Potty training is easy
Colton Ziemba / guest columnist
June 15, 2003
Now that I'm 2, I know just about everything there is to know. Mommy is so pleased and tells me every day that she is proud of me and Daddy calls me his little man.
To be fair, though, my parents aren't too hard to impress. I've known my colors and how to count to three for a long time, but they still get all excited when I point to a tree and say, "green." And I can tell the same joke over and over and they laugh every time.
Being 2 isn't all fun and games, though. All day I'm busy helping with projects around the house. I have my own little mower and tools for gardening with Mommy and get to help Daddy build things. I already know how to pull out the tape measure, draw lines on wood and hold boards while Daddy drills holes.
The key to building is knowing what to hit with a hammer. Sometimes when I hit things, Mommy and Daddy clap and get the camera to take a picture. But other times Daddy jumps off the ladder and races over yelling, "No, no, no!" You should've seen how fast he ran when I walked over the truck yesterday with a crowbar.
My favorite job is to pick nails up off the ground. Every time I find one, Daddy has to put down the circular saw and stop what he's doing so that I can put it back in his pouch. Daddy says over and over he doesn't know how he ever got anything done without all of my help.
The only thing I don't like about being 2 is that Daddy won't let me drive the tractor or use the really neat tools like the chainsaw until I'm much older. He hasn't given an exact age yet, but I sure hope he's not going to make me wait until I'm 3.
I'm not worried, though, because at the rate I'm going, a lot of things are going to be happening in he next few months. Like going to the potty.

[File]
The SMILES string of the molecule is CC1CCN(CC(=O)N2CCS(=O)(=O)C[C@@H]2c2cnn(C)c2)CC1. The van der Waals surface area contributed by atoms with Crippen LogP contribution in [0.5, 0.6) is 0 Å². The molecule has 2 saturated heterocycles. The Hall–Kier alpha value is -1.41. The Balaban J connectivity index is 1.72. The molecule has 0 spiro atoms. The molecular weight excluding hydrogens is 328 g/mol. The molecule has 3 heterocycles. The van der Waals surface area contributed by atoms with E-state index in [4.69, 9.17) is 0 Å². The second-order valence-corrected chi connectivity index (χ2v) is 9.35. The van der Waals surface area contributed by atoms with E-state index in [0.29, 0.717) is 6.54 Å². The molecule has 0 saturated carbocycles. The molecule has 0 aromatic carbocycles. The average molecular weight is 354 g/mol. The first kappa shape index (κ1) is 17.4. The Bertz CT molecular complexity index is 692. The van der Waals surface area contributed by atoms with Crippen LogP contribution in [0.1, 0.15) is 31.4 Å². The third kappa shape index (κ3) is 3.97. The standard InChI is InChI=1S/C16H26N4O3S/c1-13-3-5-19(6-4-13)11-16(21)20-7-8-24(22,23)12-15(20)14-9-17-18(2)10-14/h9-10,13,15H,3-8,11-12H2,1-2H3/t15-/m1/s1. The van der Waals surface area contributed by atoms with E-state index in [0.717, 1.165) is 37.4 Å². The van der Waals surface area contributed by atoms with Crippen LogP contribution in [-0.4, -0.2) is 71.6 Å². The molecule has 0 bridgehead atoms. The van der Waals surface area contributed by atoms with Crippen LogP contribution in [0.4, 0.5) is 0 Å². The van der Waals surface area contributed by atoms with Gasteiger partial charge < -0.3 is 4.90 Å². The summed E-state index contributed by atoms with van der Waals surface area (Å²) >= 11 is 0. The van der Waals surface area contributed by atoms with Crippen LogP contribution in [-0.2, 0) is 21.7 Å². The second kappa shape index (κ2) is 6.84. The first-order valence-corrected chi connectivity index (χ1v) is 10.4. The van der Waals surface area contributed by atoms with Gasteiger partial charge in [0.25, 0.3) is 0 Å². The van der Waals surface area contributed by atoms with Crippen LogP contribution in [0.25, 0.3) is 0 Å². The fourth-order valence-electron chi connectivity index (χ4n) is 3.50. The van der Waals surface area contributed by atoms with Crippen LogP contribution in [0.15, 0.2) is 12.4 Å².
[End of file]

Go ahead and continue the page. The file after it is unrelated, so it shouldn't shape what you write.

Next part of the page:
So far, potty training is pretty easy. Whenever I want gummy bears, all I have to do is walk up to Mommy or Daddy and say "Poo-poo in the potty."
Daddy can be on the phone with his boss, or heading out the door to go to work, and he'll drop whatever he's doing, swoop me up, run into the bathroom, and sit me on the potty. Then, he and Mommy make funny faces, sing songs about going potty and give me gummy bears.
It's quite entertaining, but they're starting to make me sit on the potty longer and are giving me less candy than they did a few weeks ago. Usually after 10 minutes, I'll say, "No poo-poo," and hop off. Mommy and Daddy stop singing. I'm not sure, but I'm starting to suspect they want me to do more than eat candy when I'm on the potty.
There are a few other things I don't understand either.
Every day, Daddy stops at the end of the driveway and pulls papers out of the mailbox. Sometimes we get pictures of cousins, but most of the mail comes from two guys named Junk and Bill.
Before he goes inside, Daddy stands at the back door and flips through the letters. Daddy must not like Junk, because all his letters go straight into the trash can. But Daddy writes Bill back, and sends him those pretty blue slips of paper like the ones I get to put in the offering plate.
I'll probably never understand why adults do the things they do. Like why Mommy and Daddy peek during prayer to keep an eye on me. Or why they smile at me if I sing really loud in church while the piano is playing but clamp a hand over my mouth if I keep going after the piano stops.
But what confuses me most is the look on Daddy's face when I do something grown-up for the first time. He gets all excited and says how proud he is, but then he picks me up, hugs me real tight, and acts like he wants me to stay w forever.
Maybe he can't make up his mind. Or maybe he just really likes being my Daddy.
Colton Ziemba lives in Meridian with his Mom, Dad, horse, cat and dog. His father, Craig, can be heard on WMOX AM 1010 Monday from 7:15 a.m.-9 a.m.